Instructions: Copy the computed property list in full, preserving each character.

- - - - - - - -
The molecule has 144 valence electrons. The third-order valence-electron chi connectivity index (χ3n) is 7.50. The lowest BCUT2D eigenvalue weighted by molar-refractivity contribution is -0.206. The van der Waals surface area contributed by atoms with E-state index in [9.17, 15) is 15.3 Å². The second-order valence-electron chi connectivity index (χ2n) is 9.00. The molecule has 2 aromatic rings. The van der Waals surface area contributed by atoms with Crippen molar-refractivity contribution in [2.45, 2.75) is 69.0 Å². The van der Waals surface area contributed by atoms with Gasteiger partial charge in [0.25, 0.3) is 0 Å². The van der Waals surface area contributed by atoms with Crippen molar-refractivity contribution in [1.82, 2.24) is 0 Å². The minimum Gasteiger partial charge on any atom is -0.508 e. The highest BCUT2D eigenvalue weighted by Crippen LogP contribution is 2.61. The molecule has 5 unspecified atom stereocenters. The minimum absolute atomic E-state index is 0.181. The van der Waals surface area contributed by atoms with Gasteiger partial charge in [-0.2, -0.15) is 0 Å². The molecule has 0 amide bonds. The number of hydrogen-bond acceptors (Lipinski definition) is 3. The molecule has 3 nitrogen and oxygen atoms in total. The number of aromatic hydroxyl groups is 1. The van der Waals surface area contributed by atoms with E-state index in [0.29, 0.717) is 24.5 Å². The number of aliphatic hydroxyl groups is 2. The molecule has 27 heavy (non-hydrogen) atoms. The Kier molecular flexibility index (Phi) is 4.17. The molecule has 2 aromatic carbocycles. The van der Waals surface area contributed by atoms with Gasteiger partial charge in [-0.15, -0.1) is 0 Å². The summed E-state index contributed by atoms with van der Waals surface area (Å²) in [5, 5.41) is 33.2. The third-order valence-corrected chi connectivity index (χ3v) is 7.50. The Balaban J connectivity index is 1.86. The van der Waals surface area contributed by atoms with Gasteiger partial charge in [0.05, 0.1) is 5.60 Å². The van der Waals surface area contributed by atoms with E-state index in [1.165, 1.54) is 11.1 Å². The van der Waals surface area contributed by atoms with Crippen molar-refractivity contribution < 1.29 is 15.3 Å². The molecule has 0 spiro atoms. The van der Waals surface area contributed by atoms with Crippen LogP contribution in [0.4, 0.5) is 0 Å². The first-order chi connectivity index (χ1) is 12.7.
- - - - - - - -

The molecule has 144 valence electrons. The third-order valence-electron chi connectivity index (χ3n) is 7.50. The lowest BCUT2D eigenvalue weighted by molar-refractivity contribution is -0.206. The van der Waals surface area contributed by atoms with E-state index in [9.17, 15) is 15.3 Å². The second-order valence-electron chi connectivity index (χ2n) is 9.00. The molecule has 2 aromatic rings. The van der Waals surface area contributed by atoms with Crippen molar-refractivity contribution in [2.45, 2.75) is 69.0 Å². The van der Waals surface area contributed by atoms with Gasteiger partial charge in [0.25, 0.3) is 0 Å². The van der Waals surface area contributed by atoms with Crippen molar-refractivity contribution in [1.82, 2.24) is 0 Å². The minimum Gasteiger partial charge on any atom is -0.508 e. The highest BCUT2D eigenvalue weighted by Crippen LogP contribution is 2.61. The molecule has 5 unspecified atom stereocenters. The minimum absolute atomic E-state index is 0.181. The van der Waals surface area contributed by atoms with Gasteiger partial charge in [-0.2, -0.15) is 0 Å². The molecule has 0 amide bonds. The number of hydrogen-bond acceptors (Lipinski definition) is 3. The molecule has 3 nitrogen and oxygen atoms in total. The number of aromatic hydroxyl groups is 1. The van der Waals surface area contributed by atoms with E-state index in [0.29, 0.717) is 24.5 Å². The number of aliphatic hydroxyl groups is 2. The molecule has 27 heavy (non-hydrogen) atoms. The Kier molecular flexibility index (Phi) is 4.17. The molecule has 2 aromatic carbocycles. The van der Waals surface area contributed by atoms with Gasteiger partial charge in [-0.15, -0.1) is 0 Å². The summed E-state index contributed by atoms with van der Waals surface area (Å²) in [5, 5.41) is 33.2. The third-order valence-corrected chi connectivity index (χ3v) is 7.50. The Balaban J connectivity index is 1.86. The van der Waals surface area contributed by atoms with Gasteiger partial charge in [0.05, 0.1) is 5.60 Å². The van der Waals surface area contributed by atoms with E-state index in [1.165, 1.54) is 11.1 Å². The van der Waals surface area contributed by atoms with Crippen molar-refractivity contribution < 1.29 is 15.3 Å². The molecule has 0 spiro atoms. The van der Waals surface area contributed by atoms with Crippen LogP contribution in [0.4, 0.5) is 0 Å². The first-order chi connectivity index (χ1) is 12.7.